Is the New Year's resolution a free choice or a people's obligation?


The following article, written by Shelley Z. Reuter, Concordia University, originally appeared on The Conversation and was published here with permission:

"I really have to treat myself better."

Who doesn't think so at least in the past year? And maybe you've made some health resolutions for 2019 – to reduce junk food, continue daily training, start meditating or sleep more?

In 2014, the Canadian Public Health Survey (CCHS) found that 72 percent of respondents thought they had to do something to live healthier lives – a 13.9 percent increase since 2001.

Seventy-seven percent plan to actually do something to improve their health, such as reducing stress, changing their eating habits or sleeping more and exercising – another 9.5 percent increase since 2001. And 59 percent have made some improvements.

It is clear from these statistics that "health" – increased awareness of health, lifestyle and practices related to risk and prevention of disease – is on the rise.

On the surface, this might seem like a positive cultural development. Who can argue with trying to be healthy? But health has another side – the tendency to place responsibility for health and well-being directly on the shoulders of individuals.

Or, in other words, it makes the country qualify to protect its citizens. (Remember the good old days, when Ottawa used to pay 50 percent of provincial expenditure on health care?)

Health is now a moral obligation

The fact is, we are increasingly "responsible" in the past few decades to look after ourselves, with less support from our provincial and federal governments. The pursuit of "welfare" has become a kind of moral imperative that cannot be separated from the broader political and economic goals of the country.

As Canadians, we enjoy the benefits of a socialized health care system, but even so, the necessity of this individual responsibility to all Canadian society consistently shows, say, health promotion and popular lifestyle rhetoric.

For example, the health column in Canadian women's magazines states that it is possible to "re-train your brain," which states that unhealthy habits can be improved simply by "changing your perspective."

If your bad habit is that you "often postpone exercise," you only need to "choose a more positive online influence." If your bad habits are the inability to stick to healthy eating goals, you only need to "predict your feelings about food" before you start eating.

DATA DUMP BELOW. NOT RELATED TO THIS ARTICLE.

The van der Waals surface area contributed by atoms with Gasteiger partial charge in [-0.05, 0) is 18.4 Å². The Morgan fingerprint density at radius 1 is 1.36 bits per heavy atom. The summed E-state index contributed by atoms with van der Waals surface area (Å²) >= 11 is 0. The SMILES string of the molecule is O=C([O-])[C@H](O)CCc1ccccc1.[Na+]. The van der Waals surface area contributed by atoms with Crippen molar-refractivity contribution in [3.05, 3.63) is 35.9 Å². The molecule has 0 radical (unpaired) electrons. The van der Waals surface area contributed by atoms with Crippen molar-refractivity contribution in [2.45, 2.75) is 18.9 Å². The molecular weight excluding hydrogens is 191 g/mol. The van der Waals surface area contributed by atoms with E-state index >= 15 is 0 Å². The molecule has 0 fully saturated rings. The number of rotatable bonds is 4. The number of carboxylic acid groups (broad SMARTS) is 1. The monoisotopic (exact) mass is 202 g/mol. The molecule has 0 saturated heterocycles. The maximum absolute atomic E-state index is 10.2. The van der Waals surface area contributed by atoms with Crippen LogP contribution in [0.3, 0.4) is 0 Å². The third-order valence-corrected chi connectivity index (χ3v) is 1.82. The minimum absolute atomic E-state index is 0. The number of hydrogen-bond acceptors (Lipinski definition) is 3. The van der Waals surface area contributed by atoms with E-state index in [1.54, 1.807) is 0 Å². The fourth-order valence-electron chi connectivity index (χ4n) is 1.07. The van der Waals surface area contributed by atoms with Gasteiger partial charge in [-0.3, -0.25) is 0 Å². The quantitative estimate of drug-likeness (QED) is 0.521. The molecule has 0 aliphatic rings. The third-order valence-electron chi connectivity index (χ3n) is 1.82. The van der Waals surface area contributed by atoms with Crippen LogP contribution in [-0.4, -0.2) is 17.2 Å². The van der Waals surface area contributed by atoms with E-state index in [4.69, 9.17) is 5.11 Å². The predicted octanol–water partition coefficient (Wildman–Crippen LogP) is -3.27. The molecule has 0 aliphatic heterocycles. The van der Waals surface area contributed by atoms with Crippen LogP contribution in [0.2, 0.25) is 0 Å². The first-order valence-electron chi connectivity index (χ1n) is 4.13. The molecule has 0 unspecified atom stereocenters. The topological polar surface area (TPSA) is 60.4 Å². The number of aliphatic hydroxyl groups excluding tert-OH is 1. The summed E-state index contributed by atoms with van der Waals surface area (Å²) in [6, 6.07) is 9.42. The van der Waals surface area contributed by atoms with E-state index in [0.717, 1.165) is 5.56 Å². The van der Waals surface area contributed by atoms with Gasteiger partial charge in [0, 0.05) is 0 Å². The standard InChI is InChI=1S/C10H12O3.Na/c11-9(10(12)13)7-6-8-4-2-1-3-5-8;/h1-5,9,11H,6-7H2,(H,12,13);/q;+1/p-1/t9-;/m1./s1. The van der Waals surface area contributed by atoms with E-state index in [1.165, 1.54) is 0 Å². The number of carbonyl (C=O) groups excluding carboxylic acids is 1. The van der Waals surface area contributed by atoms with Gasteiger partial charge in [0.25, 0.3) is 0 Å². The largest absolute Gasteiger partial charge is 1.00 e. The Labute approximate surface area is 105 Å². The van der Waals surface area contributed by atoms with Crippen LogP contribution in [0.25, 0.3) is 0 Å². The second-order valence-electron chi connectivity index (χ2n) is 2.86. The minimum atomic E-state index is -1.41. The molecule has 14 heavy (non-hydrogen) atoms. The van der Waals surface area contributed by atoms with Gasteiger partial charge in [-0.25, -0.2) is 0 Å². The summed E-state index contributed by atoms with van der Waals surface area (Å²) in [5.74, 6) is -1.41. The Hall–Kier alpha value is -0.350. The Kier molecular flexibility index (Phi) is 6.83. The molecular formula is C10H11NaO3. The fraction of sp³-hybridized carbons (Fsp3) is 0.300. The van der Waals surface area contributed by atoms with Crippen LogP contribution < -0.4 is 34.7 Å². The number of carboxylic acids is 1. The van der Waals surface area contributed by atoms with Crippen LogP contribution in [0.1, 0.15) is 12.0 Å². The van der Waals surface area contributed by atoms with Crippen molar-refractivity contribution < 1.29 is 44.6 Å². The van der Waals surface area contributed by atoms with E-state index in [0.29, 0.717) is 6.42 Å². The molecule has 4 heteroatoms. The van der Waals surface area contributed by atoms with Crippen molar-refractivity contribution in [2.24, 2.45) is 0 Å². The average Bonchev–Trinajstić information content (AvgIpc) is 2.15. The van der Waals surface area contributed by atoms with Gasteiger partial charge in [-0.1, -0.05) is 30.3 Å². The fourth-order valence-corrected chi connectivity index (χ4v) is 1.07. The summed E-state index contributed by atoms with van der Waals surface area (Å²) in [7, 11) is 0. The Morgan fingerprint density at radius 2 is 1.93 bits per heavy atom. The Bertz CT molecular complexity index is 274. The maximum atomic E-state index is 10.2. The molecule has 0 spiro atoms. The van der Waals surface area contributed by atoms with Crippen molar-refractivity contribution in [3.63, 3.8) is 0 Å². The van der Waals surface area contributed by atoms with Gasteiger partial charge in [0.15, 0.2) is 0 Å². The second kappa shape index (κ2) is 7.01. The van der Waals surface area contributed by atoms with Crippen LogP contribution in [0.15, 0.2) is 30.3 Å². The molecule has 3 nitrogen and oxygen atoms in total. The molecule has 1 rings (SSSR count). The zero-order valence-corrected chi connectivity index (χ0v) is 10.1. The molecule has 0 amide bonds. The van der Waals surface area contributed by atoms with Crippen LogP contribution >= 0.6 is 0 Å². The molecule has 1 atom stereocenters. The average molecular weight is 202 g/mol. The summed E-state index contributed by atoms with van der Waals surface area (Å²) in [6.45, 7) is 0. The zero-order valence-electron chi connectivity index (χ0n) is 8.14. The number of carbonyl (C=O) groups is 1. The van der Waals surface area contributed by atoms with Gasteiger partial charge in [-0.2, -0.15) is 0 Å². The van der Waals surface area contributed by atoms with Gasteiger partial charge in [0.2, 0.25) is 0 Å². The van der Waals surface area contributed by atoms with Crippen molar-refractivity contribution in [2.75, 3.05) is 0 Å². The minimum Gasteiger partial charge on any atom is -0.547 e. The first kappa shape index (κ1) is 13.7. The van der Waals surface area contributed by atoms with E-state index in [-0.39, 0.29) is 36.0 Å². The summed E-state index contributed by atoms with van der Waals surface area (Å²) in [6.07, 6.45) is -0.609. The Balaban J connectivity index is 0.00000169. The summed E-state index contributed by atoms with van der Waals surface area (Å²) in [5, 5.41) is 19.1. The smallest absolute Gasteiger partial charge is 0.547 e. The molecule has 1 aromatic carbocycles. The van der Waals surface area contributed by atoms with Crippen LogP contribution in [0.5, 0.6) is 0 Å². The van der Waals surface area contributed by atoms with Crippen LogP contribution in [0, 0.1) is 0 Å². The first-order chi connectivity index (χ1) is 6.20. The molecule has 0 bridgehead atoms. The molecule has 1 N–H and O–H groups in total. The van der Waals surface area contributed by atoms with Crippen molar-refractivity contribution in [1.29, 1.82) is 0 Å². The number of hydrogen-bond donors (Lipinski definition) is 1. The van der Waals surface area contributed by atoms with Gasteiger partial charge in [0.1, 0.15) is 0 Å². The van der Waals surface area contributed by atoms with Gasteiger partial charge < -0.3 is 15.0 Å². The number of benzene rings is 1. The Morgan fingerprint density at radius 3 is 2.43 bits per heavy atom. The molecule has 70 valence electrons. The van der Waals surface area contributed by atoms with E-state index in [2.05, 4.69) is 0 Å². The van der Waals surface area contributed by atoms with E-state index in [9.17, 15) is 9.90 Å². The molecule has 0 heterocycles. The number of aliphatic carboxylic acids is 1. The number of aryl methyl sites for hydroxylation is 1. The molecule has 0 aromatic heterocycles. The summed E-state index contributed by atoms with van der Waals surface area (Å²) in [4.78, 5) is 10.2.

Urging individual readers to become self-employed self-managers and responsible for their well-being, this magazine column goes on to list a range of other personal weaknesses and their quick fixes, all of which lead to the good and bad choices of readers and their choices. ability (read: obligation) to live their lives more responsible for the good of everyone.

Citizenship is a biological project

And here comes the idea of ​​"biocitizenship".

Through engaging in self-care practices – that is, making "right" types of lifestyle and medical choices – modern citizenship in the West has become a kind of biological project. It depends on individuals who fulfill their responsibilities to the entire community by accepting and carrying out their duties to care for themselves.

From relaxing baths to spinach smoothies, self-care is definitely "trending." However, the more we find ourselves moral and social obligations to be proactive about our health risks, whether it's eating right, exercising more, quitting smoking or even filtering out potential genetic diseases.

The moral obligation has even developed into a kind of right.

In my book on the history of Tay-Sachs disease, I show how some parents of children born with this fatal disease sued "wrong birth" and "live wrongly." They claim their right to be responsible biocitizens – by stopping their pregnancy. – refused when doctors, genetic counselors and the like failed to test Tay-Sachs or did not tell them correctly about the results when they did.

Welcome to & # 39; freedom & # 39; You

The point is that biocitizens are responsible for being involved in self-care for the good of all.

Good biocitizens are healthy citizens who don't spend too much on health care dollars by having expensive health problems that can be prevented if they keep themselves better.

And, as I found in several exploratory studies, this message came to us from all over – from our workplace in the form of Employee Assistance Programs, from campus medical services in the form of "health promotions" and even from shopping centers in the form of "mall programs walking "designed to help people exercise more.

As a fairly recent development since Thatcher and Reagan came to power, the neoliberal trend is towards greater privatization, financialization and declining state responsibility for social welfare. As part of this, there has been a transformation of "patients" into "consumers" and a shift from "care and social rights" to individual "ethical obligations".

All of this reflects how individual freedom in this context is considered a kind of "freedom".

Unfreedom is the capacity, or even obligation, to act which – given its moral tone – is not really very free at all.

Don't get me wrong, I'm not saying we shouldn't aim for quality of life and try to be as healthy as possible. But choosing quinoa rather than cannoli is more than a matter of personal preference. I think it's important to reflect on our self-care choices in their political, economic and socio-cultural context.

So, will you try to become a better citizen in 2019? Or can you rely on your government to do more than what was done – and take care of you too?Conversation

Shelley Z. Reuter, Associate Professor of Sociology, Concordia University

This article is republished from The Conversation under a Creative Commons license. Read the original article.


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